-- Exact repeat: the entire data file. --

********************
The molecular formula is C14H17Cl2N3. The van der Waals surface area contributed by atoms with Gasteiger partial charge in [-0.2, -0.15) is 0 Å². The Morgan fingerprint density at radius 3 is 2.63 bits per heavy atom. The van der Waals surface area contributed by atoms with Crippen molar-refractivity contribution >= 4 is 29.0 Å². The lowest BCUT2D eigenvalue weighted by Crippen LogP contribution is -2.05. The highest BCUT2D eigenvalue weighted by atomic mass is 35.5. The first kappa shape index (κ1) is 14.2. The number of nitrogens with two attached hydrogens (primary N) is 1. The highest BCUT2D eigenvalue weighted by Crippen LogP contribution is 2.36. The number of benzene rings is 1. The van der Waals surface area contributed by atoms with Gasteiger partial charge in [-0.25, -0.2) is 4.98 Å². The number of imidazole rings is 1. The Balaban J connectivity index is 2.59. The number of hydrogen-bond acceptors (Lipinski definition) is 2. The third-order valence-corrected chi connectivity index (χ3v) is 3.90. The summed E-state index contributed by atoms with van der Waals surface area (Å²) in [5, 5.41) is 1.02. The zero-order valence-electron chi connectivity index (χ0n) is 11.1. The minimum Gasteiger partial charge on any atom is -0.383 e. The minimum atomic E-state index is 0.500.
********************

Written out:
The molecular formula is C14H17Cl2N3. The van der Waals surface area contributed by atoms with Gasteiger partial charge in [-0.2, -0.15) is 0 Å². The Morgan fingerprint density at radius 3 is 2.63 bits per heavy atom. The van der Waals surface area contributed by atoms with Crippen molar-refractivity contribution >= 4 is 29.0 Å². The lowest BCUT2D eigenvalue weighted by Crippen LogP contribution is -2.05. The highest BCUT2D eigenvalue weighted by atomic mass is 35.5. The first kappa shape index (κ1) is 14.2. The number of nitrogens with two attached hydrogens (primary N) is 1. The highest BCUT2D eigenvalue weighted by Crippen LogP contribution is 2.36. The number of benzene rings is 1. The van der Waals surface area contributed by atoms with Gasteiger partial charge in [-0.25, -0.2) is 4.98 Å². The number of imidazole rings is 1. The Balaban J connectivity index is 2.59. The number of hydrogen-bond acceptors (Lipinski definition) is 2. The third-order valence-corrected chi connectivity index (χ3v) is 3.90. The summed E-state index contributed by atoms with van der Waals surface area (Å²) in [5, 5.41) is 1.02. The zero-order valence-electron chi connectivity index (χ0n) is 11.1. The minimum Gasteiger partial charge on any atom is -0.383 e. The minimum atomic E-state index is 0.500.